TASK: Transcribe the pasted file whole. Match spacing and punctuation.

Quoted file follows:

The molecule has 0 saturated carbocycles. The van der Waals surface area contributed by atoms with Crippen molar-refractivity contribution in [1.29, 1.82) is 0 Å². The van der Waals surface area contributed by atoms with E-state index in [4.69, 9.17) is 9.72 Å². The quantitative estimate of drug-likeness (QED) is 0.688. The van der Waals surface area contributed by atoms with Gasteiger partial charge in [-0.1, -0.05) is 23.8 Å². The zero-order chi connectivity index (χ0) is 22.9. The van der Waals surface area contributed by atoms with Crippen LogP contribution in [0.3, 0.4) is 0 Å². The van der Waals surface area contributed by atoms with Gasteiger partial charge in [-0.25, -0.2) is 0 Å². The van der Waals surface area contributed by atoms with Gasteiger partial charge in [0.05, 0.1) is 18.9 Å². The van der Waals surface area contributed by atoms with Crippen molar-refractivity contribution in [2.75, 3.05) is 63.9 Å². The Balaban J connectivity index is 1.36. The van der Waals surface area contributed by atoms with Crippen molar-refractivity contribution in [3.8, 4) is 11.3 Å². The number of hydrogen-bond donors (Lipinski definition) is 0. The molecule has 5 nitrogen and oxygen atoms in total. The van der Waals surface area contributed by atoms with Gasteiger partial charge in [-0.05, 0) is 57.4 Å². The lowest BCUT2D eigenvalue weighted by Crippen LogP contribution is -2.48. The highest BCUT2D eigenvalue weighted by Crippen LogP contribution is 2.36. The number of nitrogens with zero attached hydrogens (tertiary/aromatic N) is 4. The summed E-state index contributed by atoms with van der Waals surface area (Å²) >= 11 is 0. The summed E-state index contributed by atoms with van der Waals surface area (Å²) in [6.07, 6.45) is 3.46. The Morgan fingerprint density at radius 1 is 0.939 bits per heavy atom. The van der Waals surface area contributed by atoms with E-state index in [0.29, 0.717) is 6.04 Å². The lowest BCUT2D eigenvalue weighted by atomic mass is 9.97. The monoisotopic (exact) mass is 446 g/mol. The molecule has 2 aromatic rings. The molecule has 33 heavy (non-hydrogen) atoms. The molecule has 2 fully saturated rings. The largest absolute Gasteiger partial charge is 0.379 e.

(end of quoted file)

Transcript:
The molecule has 0 saturated carbocycles. The van der Waals surface area contributed by atoms with Crippen molar-refractivity contribution in [1.29, 1.82) is 0 Å². The van der Waals surface area contributed by atoms with E-state index in [4.69, 9.17) is 9.72 Å². The quantitative estimate of drug-likeness (QED) is 0.688. The van der Waals surface area contributed by atoms with Gasteiger partial charge in [-0.1, -0.05) is 23.8 Å². The zero-order chi connectivity index (χ0) is 22.9. The van der Waals surface area contributed by atoms with Crippen LogP contribution in [0.3, 0.4) is 0 Å². The van der Waals surface area contributed by atoms with Gasteiger partial charge in [-0.25, -0.2) is 0 Å². The van der Waals surface area contributed by atoms with Gasteiger partial charge in [0.05, 0.1) is 18.9 Å². The van der Waals surface area contributed by atoms with Crippen molar-refractivity contribution in [2.75, 3.05) is 63.9 Å². The Balaban J connectivity index is 1.36. The van der Waals surface area contributed by atoms with Crippen molar-refractivity contribution in [3.8, 4) is 11.3 Å². The number of hydrogen-bond donors (Lipinski definition) is 0. The molecule has 5 nitrogen and oxygen atoms in total. The van der Waals surface area contributed by atoms with Gasteiger partial charge in [-0.05, 0) is 57.4 Å². The lowest BCUT2D eigenvalue weighted by Crippen LogP contribution is -2.48. The highest BCUT2D eigenvalue weighted by Crippen LogP contribution is 2.36. The number of nitrogens with zero attached hydrogens (tertiary/aromatic N) is 4. The summed E-state index contributed by atoms with van der Waals surface area (Å²) >= 11 is 0. The summed E-state index contributed by atoms with van der Waals surface area (Å²) in [6.07, 6.45) is 3.46. The Morgan fingerprint density at radius 1 is 0.939 bits per heavy atom. The van der Waals surface area contributed by atoms with E-state index in [0.29, 0.717) is 6.04 Å². The lowest BCUT2D eigenvalue weighted by atomic mass is 9.97. The monoisotopic (exact) mass is 446 g/mol. The molecule has 2 aromatic rings. The molecule has 33 heavy (non-hydrogen) atoms. The molecule has 2 fully saturated rings. The largest absolute Gasteiger partial charge is 0.379 e.